Sterling stable awaiting BoE decision; dollar fluctuates against the yen

By RaeWee

SINGAPORE (Reuters) – The British pound was broadly stable on Thursday ahead of a Bank of England (BoE) interest rate decision later in the day, while the dollar trailed ahead of new market catalysts.

Currencies traded within tight ranges after a holiday in the United States and investors looked not only at the BoE, but also at the decisions of central banks in Switzerland and Norway.

Sterling last bought $1.2719 after making slight gains in the previous session, while the euro rose 0.03% to $1.0747.

The dollar fell 0.05% against the yen to 157.99, although the Japanese currency remained close to the more than one-month low of 158.255 per dollar reached last week.

Against a basket of currencies, the greenback was little changed at 105.23, some distance from last month’s high.

The BoE is widely expected to hold rates steady on Thursday, and the focus will be on any clues as to how quickly an easing cycle could begin.

While data on Wednesday showed UK inflation returning to the 2% target in May for the first time in almost three years, details of the report pointed to continued underlying price pressures, ruling out the chance of an early rate cut.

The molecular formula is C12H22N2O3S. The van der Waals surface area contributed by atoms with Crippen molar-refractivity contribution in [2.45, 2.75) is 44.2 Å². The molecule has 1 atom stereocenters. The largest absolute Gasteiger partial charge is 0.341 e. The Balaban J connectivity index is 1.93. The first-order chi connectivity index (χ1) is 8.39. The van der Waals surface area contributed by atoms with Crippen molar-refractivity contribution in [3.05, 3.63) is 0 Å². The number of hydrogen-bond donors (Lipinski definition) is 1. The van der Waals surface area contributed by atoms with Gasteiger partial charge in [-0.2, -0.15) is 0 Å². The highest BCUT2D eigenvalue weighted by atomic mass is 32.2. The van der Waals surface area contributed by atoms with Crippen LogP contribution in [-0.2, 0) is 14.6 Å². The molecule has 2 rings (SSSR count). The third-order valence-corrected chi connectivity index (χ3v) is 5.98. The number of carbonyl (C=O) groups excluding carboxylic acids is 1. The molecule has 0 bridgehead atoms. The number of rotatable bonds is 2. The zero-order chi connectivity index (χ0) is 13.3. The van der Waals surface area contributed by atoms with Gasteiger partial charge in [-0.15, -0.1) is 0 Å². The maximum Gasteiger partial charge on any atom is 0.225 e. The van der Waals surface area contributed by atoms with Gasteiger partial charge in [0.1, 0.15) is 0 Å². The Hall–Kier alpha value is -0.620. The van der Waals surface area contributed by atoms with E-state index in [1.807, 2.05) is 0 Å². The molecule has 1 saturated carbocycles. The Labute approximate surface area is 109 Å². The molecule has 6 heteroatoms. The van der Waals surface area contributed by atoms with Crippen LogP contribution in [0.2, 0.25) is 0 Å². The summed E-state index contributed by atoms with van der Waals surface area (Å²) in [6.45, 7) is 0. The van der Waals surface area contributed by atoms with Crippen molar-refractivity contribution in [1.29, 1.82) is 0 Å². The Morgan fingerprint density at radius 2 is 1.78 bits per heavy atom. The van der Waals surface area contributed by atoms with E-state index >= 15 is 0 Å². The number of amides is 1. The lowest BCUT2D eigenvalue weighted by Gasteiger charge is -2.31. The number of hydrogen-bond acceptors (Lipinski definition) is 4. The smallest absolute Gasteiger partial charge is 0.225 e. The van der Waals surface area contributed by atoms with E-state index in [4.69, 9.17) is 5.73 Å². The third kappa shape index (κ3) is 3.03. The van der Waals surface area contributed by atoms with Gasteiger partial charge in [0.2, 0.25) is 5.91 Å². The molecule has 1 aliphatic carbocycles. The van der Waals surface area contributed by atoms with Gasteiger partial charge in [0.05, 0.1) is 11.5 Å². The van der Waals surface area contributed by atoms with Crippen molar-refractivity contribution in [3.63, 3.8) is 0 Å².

“There’s no doubt they’re leaving rates unchanged,” said Tony Sycamore, a market analyst at IG. “The headline inflation numbers were probably a welcome relief, but there were further upside surprises in the services sector.

“Potentially they can open the door at the next meeting, but it still looks like we’re two meetings away from a possible rate cut there to me.”

However, the Swiss National Bank (SNB) is expected to cut its key policy rate by 25 basis points for a second meeting in a row, with the Swiss franc’s recent strength and favorable domestic inflation strengthening the case for looser monetary conditions.

The Swissie was last at 0.8840 per dollar, hovering around a three-month high.

The Swiss franc similarly held near a four-month high of 0.94785 per euro in the previous session, with the common currency still under pressure from political turmoil in France and the broader bloc.

“The Swiss has performed quite well against the euro, and inflation is coming down in Switzerland, so here again the strength of the Swiss does not play well with this idea that you want to get inflation a little bit higher,” Rodrigo said Catril. , senior currency strategist at National Australia Bank.

Elsewhere, the Aussie edged 0.01% higher to $0.6673, while the New Zealand dollar was steady at $0.6131.

Data on Thursday showed New Zealand’s economy grew faster than expected in the first quarter but remained weak. That did little to change the market view of the country’s interest rate prospects.

(Reporting by Rae Wee; Editing by Edwina Gibbs)

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